“Fail to prepare, prepare to fail”. One of my housemates at university used to repeat this mantra over and over again whenever an exam period appeared on the horizon. There were others – “teamwork is dreamwork” stands out – but it is that short paean to meticulous planning which seems most applicable to the world of football at the moment. We are waiting patiently for the festival to begin and each float is being carefully prepared.
How important is preparation, though? Ben Mabley, a journalist and translator of Japanese, doesn’t think the buildup to a major tournament is particularly vital. In fact, he cites four good examples of victorious countries who have succeeded in the face of prior disruption. Mabley also mentions England’s 1996 European Championships campaign, although he may have been better served casting an eye back a further thirty years to the glorious intervention of Pickles the dog.
Spain’s preparation for the World Cup could certainly be running more smoothly. On the pitch, things looked rosy until last Saturday. To most teams, a record of 42 wins and 3 draws from 46 games would be enough to fully merit the kind of confidence espoused by Xavi. One of the Barcelona schemer’s midfield colleagues at international level, Real Madrid’s Xabi Alonso, betrays a deeper truth in the need to affirm his trust in club and country team-mate Iker Casillas.
Last weekend’s last-gasp win over Saudi Arabia was Spain’s tenth win in a row and was preceded by friendly wins over Argentina and France along with a 5-1 win in Vienna. However, the error made by Casillas for the Saudis’ first goal clearly demonstrates a nagging concern over whether Vicente del Bosque will pick the right goalkeeper for the finals.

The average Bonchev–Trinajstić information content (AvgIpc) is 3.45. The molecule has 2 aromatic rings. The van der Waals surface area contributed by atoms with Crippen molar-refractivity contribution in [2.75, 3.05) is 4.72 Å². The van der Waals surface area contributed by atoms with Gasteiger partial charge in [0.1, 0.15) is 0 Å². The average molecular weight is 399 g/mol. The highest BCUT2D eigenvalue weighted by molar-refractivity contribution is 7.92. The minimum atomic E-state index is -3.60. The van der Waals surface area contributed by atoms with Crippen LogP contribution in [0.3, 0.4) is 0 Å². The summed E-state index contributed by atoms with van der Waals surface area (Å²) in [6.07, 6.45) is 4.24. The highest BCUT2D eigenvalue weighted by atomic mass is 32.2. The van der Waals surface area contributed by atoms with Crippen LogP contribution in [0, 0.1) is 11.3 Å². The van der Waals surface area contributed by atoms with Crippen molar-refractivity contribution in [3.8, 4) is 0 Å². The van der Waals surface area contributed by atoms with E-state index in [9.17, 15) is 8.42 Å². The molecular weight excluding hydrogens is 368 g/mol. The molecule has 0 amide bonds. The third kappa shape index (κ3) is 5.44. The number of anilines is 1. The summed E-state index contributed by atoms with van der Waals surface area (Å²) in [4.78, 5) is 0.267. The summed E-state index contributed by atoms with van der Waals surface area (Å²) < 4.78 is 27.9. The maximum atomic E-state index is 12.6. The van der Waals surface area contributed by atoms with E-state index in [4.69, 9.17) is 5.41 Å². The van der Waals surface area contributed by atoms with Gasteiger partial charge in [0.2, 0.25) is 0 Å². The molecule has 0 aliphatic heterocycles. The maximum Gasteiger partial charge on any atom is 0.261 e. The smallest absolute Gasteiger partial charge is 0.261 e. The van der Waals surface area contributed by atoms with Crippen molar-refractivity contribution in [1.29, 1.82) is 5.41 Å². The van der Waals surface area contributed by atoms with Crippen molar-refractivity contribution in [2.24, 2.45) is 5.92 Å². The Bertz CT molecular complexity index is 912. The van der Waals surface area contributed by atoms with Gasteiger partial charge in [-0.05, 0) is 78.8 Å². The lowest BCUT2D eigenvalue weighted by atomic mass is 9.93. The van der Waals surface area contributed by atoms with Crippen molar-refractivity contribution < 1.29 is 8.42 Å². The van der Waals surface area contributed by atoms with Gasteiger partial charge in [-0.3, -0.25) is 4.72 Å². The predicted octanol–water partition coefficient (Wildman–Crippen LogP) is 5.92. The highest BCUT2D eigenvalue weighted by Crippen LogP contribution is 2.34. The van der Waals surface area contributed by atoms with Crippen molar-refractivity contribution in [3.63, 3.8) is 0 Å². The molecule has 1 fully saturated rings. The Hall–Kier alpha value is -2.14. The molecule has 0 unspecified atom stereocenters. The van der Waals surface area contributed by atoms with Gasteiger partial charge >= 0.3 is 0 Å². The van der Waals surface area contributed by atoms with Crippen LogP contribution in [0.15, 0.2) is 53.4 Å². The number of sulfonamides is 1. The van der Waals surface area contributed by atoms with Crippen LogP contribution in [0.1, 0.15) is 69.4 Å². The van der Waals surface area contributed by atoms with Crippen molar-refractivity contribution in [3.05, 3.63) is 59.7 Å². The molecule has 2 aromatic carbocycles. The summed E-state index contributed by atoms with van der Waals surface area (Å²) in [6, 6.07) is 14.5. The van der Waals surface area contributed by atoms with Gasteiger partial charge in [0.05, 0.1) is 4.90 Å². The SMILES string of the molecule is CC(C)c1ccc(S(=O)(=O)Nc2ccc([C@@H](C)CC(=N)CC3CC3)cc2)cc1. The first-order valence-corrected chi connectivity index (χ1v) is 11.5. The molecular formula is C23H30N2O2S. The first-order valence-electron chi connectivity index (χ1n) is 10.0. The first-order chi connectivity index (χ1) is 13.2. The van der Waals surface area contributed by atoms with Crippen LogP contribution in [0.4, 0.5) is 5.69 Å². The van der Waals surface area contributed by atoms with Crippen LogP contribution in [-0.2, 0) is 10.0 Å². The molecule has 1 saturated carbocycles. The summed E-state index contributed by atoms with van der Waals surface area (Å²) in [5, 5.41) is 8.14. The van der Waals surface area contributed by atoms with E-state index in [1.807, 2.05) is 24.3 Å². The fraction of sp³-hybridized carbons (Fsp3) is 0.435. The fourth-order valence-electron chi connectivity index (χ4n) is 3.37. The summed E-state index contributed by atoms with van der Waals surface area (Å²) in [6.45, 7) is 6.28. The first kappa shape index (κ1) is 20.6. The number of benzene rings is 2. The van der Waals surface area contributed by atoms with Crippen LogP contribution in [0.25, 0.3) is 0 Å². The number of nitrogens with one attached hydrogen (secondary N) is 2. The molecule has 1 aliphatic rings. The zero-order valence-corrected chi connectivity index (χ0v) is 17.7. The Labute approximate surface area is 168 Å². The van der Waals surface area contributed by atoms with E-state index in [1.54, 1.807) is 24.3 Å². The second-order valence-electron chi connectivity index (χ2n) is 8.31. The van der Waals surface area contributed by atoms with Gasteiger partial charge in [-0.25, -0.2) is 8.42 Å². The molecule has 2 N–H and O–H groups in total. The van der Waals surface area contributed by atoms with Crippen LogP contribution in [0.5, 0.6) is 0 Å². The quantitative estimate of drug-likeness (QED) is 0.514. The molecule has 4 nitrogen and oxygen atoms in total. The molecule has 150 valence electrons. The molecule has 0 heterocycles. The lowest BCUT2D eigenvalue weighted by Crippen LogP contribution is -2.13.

Victor Valdes, while still unsure where he comes in the pecking order as a result of his late inclusion in the squad, says the right things in public. Privately, he may feel he deserves the number one jersey after winning his third Zamora trophy as the best goalkeeper in Spain, judged solely on the number of goals conceded in La Liga. Many observers, not least former Kop idol Ian Rush, push the claims of Liverpool’s Pepe Reina.
Whether it is Casillas, Reina or Valdes between the posts, at least the Spanish goalkeeper will be able to concentrate firmly on events in South Africa, safe in the knowledge that his club career is clearly mapped out. Liverpool recently handed Reina a new six-year contract, while Valdes has a deal at the Camp Nou that runs for another four seasons. Casillas may not literally have a contract for life, but he is definitely tied to Los Blancos until at least 2017.
Long-term stability is not currently enjoyed by every member of the Spanish squad, though. This uncertainty is the biggest threat to Del Bosque’s preparation for the finals. David Silva denies excitement at being a target for Real Madrid, although remaining calm at news of interest from Manchester City is wholly understandable. Fernando Torres remains on the radar of a host of stellar clubs, not least the European champions Inter Milan, with Anfield bereft of Champions League football next season. Cesc Fabregas… well, you know the rest.
It is not just transfer speculation that is affecting the Spanish buildup. How confident can del Bosque be that all of his star names will stay fit for the entire tournament? Barcelona’s Andrés Iniesta has played very little football over the past few months, while Torres and Fabregas also missed large parts of the English domestic season through injury. Surely Xavi cannot be fully fit either?
The one saving grace for Spain yesterday was that new Real Madrid coach Jose Mourinho arrived in the capital without the usual fanfare afforded to big names at the Bernabeu.
Up next for La Furia Roja is a friendly with South Korea on Thursday evening. What better way to get their plans back on track than to banish some demons en route to South Africa?